According to the Centers for Disease Control and Prevention, about one in three traffic deaths in the United States involve a driver with a blood alcohol concentration (BAC) of 0.08% or higher.
Why do people go out and drink to excess and then get behind the wheel? For those that visit an establishment for alcohol consumption, why are they not stopped before they leave and get into their cars? Why are the laws too weak or inappropriate in dealing with DUI violations? Are schools educating young adults before they leave high school on the dangers of alcohol abuse and driving? Should parents be responsible for minors drinking actions?
Most people don’t think about these types of questions until they are personally affected. This is why I want to share my personal story:
My father sent me a text early in the day to say Happy Thanksgiving. It was just another day in his life. He had dinner with my mom and was relaxing when the phone rang, and he was asked by his employer to cover a shift for another worker who happened to be “sick.”
Even though he refused the request numerous times (at the request of my mom)…he finally gave in to help out his employer. My father was a very hard worker and dedicated. I worked with him for ten years, and I saw how hard he worked…even when he was sick he went to work for his family. My parents were both older, and Social Security was just not enough to live on…so he kept working.
It was 10:30 p.m. and my father was driving like he always did, carefully, and following the laws. As he entered the intersection, another vehicle drove through the red light, and my father rammed into the front part of the other vehicle. It’s not hard to imagine the instance where you are driving along peacefully, and suddenly the airbags go off in your face as you are thrown violently forward, loud sounds of glass breaking, and metal crushing…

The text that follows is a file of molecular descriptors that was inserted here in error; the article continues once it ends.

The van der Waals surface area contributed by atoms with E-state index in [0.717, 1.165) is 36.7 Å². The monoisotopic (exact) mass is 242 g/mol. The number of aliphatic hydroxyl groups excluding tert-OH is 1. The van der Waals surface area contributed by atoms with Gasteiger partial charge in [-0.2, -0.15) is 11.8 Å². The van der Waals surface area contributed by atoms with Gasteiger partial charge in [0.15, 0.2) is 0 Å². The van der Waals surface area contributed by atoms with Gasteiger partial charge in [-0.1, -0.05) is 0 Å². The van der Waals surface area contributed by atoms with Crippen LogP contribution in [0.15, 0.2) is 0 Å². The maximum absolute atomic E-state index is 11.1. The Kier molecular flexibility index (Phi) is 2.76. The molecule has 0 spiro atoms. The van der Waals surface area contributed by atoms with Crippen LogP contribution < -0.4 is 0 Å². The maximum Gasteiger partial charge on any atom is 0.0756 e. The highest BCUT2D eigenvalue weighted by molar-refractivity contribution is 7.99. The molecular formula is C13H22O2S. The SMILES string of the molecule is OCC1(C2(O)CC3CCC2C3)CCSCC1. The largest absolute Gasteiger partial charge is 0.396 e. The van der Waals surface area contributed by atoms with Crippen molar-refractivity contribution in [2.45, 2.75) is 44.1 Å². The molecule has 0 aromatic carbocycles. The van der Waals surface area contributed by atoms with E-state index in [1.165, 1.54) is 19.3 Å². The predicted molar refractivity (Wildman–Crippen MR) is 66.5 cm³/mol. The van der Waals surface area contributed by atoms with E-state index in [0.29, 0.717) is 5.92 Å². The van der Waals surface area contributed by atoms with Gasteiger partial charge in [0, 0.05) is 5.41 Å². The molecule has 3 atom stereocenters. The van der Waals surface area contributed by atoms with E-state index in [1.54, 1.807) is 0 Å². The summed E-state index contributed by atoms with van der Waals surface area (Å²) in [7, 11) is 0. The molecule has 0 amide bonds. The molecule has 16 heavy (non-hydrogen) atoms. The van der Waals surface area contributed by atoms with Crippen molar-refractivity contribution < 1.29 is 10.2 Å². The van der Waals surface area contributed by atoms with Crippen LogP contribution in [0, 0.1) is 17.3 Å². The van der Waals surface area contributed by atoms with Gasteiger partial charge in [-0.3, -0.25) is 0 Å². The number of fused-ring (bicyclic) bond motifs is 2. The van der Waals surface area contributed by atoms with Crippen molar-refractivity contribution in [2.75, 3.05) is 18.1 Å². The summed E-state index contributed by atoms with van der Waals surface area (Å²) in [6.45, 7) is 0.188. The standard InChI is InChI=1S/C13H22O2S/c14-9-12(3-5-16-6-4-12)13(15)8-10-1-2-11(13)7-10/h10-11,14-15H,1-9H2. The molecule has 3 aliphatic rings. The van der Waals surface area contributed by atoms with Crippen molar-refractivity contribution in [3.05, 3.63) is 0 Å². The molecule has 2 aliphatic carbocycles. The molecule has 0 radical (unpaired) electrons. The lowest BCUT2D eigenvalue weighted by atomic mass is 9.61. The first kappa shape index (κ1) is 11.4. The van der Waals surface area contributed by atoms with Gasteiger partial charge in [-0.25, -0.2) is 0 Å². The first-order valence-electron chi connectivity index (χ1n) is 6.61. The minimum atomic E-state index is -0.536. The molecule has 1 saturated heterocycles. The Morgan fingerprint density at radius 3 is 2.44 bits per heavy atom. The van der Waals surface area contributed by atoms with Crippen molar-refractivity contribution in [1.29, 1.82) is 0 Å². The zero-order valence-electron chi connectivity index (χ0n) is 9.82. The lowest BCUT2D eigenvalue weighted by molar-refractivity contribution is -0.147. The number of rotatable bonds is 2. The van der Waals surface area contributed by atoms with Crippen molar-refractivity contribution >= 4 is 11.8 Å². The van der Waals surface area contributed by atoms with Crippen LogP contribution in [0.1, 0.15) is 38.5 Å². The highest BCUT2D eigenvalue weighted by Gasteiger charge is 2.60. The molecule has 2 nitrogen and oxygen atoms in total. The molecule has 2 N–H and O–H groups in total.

I was not at the scene, but my experience as a volunteer fireman, I knew what was happening next. The police came, ambulances came, and fire trucks came. Two vehicles were smashed, and at least two people involved were either dead or severely injured.
My father suffered severe injuries and was taken to a local hospital. The other driver was intoxicated and walked away in cuffs, unscathed, denying he was driving the other vehicle.
This was only the beginning of trauma for our whole family and friends.
My father had a bruised lung, cuts, and bruises. The other driver sobered up and went home. The next month for my father was not good. He deteriorated to the point that he had to go to another hospital for treatment. We were told he had a superinfection which most likely started from the bruised lung. By the end of the first day, he was put on a ventilator to help him breathe. This is a life-threatening issue that claims over 60% of elderly patients who were exposed to trauma to the lungs.
Now that he was on a ventilator, his body continued to fail, however, his brain was still sharp. When he was in lighter sedation he responded physically to questions by blinking his eyes or one time moving his head with a “no’ answer when asked if he was in pain. He even opened his eyes partly when I said my sons were there.
His birthday came and the nurse took him out of deep sedation for all the nurses on duty to sing Happy Birthday to him. His glassed-over eyes watered. It was the first time in 58 years that I saw my father cry. Everyone wished him a happy birthday, but me. It was not a happy birthday. My father was dying, and he knew it.